Graduate School dean and biochemistry and molecular biology faculty member Dr. Suzanne Barbour, Ph.D., was recently published in the American Society for Biochemistry and Molecular Biology's membership magazine.
Barbour had the first of her three-part series on mentorship published in ASBMB Today early September. The series aims to "explore the experiences of African-American men in the molecular biosciences through interviews with five men at various stages in their careers, including two students, two faculty members and a researcher in the biotechnology industry," according to the article's sidebar. The article said all five men "cited mentors as a major factor in their decision to pursue a degree in STEM."
The article points to a 2015 report from the Council of Graduate Schools, in which it's reported "62 percent of African-American and Hispanic doctoral candidates cited their research mentors as major factors in their success," the article said.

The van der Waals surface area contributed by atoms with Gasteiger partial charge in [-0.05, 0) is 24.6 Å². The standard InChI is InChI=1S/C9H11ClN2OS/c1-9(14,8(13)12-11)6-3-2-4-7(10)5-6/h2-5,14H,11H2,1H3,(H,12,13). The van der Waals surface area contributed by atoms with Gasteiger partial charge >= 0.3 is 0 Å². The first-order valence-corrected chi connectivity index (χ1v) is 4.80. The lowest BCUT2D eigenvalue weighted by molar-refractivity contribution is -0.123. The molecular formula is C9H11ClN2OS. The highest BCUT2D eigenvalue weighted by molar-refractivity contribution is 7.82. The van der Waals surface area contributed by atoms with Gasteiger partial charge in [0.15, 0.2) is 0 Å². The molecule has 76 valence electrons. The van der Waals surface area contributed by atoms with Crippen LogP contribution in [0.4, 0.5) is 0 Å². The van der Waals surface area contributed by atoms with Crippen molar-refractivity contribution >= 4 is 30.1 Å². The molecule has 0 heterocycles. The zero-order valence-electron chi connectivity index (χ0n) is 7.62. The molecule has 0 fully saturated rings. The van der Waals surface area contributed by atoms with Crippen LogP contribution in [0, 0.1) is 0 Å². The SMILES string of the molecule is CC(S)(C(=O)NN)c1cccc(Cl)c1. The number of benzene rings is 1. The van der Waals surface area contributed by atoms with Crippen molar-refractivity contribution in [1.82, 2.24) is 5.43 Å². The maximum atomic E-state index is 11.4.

One of the article's subjects, Dr. Craig Cameron, Ph.D., of Pennsylvania State University, shared the importance of being a mentee on his professional development: "I have been blessed with having mentors, from my fellow graduate students and research supervisors to my committee members and department heads. Without positive people and positive environments, my minority status could have easily disincentivized my pursuit of science and being a scientist."
In interviews with the series' subjects, Barbour asked about giving back to communities in the form of mentoring. Barbour writes: "Although there were significant generational differences in their responses to questions (to be explored in future articles), interest in grooming the next generation of diverse bioscientists was a consistent theme from the youngest of the respondents to the most senior."
The series' next installment will have the five interviewees "provide their perspectives on the degree to which race and ethnicity have affected their career progression and the importance of career–life balance in managing this impact," the article said.